Glances beneath his oowl!
Full on our Lord he sets his eye;
For his best palfrey, would not I

Endure that sullen scowl."

Of sea-fowl dried, and solands store,
And gammons of the tusky boar,

And savoury haunch of deer.
The chimney arch projected wide ;
Above, around it, and beside,

Were tools for housewives' hand; Nor wanted, in that martial day, The implements of Scottish fray,

The buckler, lance, and brand. Beneath its shade, the place of state, On oaken settle Marmion sate, And view'd around the blazing hearth. His followers mix in noisy mirth; Whom with brown ale, in jolly tide, From ancient vessels ranged aside, Full actively their host supplied.

VII. But Marmion, as to chase the awe Which thus had quell’d their hearts, who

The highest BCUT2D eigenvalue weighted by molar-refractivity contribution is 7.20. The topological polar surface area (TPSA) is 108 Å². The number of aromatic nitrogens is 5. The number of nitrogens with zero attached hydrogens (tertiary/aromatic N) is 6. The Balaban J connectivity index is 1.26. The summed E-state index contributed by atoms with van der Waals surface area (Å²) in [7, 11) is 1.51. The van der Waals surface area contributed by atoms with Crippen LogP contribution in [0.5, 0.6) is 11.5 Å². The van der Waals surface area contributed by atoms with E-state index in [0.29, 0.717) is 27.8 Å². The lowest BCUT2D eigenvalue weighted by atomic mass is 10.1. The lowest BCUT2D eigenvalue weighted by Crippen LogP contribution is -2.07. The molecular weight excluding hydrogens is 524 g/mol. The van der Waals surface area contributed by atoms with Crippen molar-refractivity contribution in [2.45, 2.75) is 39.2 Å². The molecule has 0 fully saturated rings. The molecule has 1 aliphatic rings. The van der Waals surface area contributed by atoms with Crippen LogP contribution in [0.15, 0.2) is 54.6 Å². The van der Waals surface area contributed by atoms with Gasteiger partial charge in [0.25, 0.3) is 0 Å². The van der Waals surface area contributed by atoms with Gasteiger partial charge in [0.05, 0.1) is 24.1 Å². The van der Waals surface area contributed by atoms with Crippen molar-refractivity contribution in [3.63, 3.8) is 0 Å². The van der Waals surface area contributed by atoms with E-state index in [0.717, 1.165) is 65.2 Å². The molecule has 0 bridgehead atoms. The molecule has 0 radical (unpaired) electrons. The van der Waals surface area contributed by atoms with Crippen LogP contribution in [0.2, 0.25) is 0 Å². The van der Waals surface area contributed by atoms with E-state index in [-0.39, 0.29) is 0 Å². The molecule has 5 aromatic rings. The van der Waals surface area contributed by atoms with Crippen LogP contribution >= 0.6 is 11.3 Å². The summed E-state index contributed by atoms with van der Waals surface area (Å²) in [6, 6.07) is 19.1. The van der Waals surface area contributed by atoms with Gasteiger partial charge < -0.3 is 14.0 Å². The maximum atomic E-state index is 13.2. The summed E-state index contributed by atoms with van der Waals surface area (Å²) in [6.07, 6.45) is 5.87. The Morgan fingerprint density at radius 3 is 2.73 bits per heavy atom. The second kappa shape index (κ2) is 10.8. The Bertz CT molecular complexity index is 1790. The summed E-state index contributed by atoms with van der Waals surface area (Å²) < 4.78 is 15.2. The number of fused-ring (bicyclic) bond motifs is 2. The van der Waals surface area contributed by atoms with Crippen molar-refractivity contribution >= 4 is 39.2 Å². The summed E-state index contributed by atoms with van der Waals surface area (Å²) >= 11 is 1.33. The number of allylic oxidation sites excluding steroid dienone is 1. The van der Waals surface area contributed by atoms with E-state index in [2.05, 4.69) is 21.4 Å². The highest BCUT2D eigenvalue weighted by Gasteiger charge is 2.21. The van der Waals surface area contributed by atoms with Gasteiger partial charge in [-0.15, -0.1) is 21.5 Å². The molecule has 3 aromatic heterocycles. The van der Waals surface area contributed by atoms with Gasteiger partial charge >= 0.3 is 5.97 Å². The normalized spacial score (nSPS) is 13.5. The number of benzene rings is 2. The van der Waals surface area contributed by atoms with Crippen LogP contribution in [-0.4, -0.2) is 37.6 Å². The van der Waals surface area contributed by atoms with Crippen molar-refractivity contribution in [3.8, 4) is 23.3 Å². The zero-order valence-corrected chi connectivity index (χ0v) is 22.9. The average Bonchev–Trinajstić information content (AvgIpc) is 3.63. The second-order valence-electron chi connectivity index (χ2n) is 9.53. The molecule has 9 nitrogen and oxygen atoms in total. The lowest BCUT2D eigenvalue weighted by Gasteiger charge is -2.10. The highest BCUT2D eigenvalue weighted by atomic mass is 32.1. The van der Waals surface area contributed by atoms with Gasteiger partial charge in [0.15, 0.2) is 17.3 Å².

saw

The ever-varying fire-light show
That figure stern and face of woe,

Now call’d upon a squire: “ Fitz-Eustace, know'st thou not some lay, To speed the lingering night away?

We slumber by the fire.”

IV. Theirs was the glee of martial breast, And laughter theirs at little jest ; And oft Lord Marmion deign'd to aid, And mingle in the mirth they made; For though, with men of high degree, The proudest of the proud was he, Yet, train’d in camps, he knew the art To win the soldier's hardy heart. They love a captain to obey, Boisterous as March, yet fresh as May; With open hand, and brow as free, Lover of wine and minstrelsy; Ever the first to scale a tower, As venturous in a lady's bower:Such buxom chief shall lead his host From India's fires to Zembla's frost.